The conviction, seen as a landmark in human rights law, was overturned shortly afterward. At his death he was being retried in absentia.
But the general was also a paradox. He began his political career as a reformer and became an evangelical preacher and teetotaler. Though reviled by many, he was a hero to others who believed his “beans and bullets” policy had helped keep Guatemala from falling under the power of Marxist-led guerrillas.
President Ronald Reagan was General Ríos Montt’s most prominent admirer. After meeting him in 1982, Mr. Reagan said the general was “getting a bum rap on human rights.”
“I know that President Ríos Montt is a man of great personal integrity and commitment,” he said. “I know he wants to improve the quality of life for all Guatemalans and to promote social justice. My administration will do all it can to support his progressive efforts.”
José Efraín Ríos Montt was born on June 16, 1926, in the highland town of Huehuetenango. He joined the army as a young man and was trained at the United States Army School of the Americas in the Panama Canal Zone.
Guatemala has long been under the shadow of American influence. The leftist president Jacobo Arbenz was overthrown in a C.I.A.-backed coup in 1954, an event in which General Ríos Montt, then a young junior military officer, played a minor role.
In 1970, he became army chief of staff, but lost his post as a result of political rivalries and was sent to Washington to join the faculty of the Inter-American Defense College.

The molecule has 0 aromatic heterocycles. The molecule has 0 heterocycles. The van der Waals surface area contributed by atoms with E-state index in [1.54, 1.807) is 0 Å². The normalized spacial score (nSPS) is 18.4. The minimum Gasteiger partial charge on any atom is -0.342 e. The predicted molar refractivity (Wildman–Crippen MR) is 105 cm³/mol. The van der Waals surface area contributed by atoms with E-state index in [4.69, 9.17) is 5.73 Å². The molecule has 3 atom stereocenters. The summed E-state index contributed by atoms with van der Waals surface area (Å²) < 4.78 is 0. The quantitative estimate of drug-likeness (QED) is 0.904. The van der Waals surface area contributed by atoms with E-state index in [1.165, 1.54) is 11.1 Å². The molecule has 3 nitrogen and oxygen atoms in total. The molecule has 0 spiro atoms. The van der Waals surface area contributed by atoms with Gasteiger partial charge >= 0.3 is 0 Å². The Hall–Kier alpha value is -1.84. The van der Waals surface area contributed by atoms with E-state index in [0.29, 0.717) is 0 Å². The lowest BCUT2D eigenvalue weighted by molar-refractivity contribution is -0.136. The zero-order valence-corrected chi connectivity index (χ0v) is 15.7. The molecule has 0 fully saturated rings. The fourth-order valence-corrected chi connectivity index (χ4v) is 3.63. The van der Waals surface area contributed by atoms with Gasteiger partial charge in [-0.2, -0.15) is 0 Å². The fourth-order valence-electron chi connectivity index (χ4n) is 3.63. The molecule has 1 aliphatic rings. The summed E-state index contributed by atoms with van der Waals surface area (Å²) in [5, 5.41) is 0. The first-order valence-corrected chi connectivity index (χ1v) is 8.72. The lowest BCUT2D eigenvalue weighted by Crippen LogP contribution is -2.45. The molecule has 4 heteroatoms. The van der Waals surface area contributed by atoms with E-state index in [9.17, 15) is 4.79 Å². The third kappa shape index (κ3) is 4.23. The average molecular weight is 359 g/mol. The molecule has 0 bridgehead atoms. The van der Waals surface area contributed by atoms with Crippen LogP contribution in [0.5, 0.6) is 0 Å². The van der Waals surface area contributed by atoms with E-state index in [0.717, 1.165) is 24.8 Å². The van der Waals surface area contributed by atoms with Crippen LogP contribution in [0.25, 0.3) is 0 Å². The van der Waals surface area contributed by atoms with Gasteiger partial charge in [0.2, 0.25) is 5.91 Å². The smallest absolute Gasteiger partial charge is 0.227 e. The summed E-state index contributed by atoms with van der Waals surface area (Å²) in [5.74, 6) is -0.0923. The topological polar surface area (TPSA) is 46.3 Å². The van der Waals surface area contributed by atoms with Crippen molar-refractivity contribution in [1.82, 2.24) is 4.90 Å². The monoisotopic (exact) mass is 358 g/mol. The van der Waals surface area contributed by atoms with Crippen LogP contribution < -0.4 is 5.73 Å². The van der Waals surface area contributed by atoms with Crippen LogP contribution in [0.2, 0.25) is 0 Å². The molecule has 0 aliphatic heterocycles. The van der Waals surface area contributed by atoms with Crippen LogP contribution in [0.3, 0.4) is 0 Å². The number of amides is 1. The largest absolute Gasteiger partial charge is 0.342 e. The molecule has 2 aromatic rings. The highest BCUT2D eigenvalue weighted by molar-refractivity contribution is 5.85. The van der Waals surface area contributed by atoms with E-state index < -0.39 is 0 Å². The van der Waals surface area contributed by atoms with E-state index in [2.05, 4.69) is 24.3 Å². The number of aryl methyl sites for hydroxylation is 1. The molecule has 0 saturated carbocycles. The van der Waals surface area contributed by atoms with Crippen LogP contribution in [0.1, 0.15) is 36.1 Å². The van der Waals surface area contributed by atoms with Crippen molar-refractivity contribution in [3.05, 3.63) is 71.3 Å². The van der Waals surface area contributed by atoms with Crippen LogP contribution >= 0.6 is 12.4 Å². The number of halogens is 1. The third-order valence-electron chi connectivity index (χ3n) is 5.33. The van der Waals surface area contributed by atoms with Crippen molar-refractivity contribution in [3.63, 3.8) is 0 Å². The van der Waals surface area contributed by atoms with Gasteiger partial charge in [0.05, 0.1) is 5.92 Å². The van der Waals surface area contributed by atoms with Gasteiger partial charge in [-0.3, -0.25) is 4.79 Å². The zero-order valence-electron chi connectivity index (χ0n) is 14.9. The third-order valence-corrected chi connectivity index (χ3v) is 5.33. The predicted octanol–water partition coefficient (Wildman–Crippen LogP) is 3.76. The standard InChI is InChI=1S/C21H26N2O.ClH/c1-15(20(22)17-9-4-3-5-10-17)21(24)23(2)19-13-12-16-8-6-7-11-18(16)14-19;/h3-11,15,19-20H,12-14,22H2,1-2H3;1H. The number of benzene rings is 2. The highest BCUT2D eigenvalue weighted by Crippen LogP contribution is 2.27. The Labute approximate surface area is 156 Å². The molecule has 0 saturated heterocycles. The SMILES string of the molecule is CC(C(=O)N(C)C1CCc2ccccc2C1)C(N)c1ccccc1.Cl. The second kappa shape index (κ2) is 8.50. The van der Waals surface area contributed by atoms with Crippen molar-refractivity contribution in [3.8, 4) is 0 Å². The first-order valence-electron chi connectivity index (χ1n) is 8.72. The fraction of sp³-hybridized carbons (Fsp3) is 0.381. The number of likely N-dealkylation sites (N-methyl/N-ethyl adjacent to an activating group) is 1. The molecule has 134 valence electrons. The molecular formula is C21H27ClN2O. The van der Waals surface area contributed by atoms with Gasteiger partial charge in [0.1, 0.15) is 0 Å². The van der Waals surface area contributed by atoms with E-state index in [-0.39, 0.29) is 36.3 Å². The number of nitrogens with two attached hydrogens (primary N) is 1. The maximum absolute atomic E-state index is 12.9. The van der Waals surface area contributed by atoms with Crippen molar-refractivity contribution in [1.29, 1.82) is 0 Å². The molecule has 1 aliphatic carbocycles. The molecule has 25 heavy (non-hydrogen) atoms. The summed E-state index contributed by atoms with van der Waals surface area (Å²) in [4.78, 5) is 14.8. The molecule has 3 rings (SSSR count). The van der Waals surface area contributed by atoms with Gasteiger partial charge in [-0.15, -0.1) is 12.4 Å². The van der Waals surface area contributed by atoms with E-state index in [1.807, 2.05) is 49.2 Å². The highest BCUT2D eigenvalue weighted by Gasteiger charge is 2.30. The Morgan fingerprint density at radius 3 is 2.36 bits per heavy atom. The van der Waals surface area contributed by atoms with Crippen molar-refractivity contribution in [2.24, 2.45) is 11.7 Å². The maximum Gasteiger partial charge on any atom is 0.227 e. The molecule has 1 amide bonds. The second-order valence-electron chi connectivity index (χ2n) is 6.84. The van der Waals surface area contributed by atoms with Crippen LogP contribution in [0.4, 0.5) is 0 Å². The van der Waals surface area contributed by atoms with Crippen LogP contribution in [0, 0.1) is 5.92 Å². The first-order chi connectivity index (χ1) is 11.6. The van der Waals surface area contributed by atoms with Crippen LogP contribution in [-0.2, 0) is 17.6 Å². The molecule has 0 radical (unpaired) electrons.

General Ríos Montt returned to Guatemala in 1973. The next year he ran for president as the candidate of a coalition supported by the center-left Christian Democrats. He lost after what was widely seen as fraud directed by military commanders. He was then sent out of the country as military attaché in Spain.
In the late 1970s, after returning to Guatemala, General Ríos Montt reinvented himself. He took a Dale Carnegie course in human relations, abandoned Roman Catholicism, became a preacher in the California-based Church of the Word, and struck up friendships with American evangelists, including Jerry Falwell and Pat Robertson.
With his slicked-back hair, bushy mustache, charismatic speaking style and reputation for personal rectitude, General Ríos Montt built an enthusiastic following. On March 23, 1982, he and a handful of other officers staged a successful coup. He became head of a three-man junta.
By that time, leftist guerrillas had seized power in Nicaragua and were mounting strong campaigns in El Salvador and Guatemala. Determined to crush the Guatemalan insurgency, General Ríos Montt intensified the scorched-earth campaign that had been waged by his predecessor, Gen. Romeo Lucas García. In his first five months in power, according to Amnesty International, soldiers killed more than 10,000 peasants.
Thousands more disappeared. Hundreds of thousands fled their homes, many seeking refuge across the border in Mexico. Nearly all victims were indigenous people of Mayan extraction.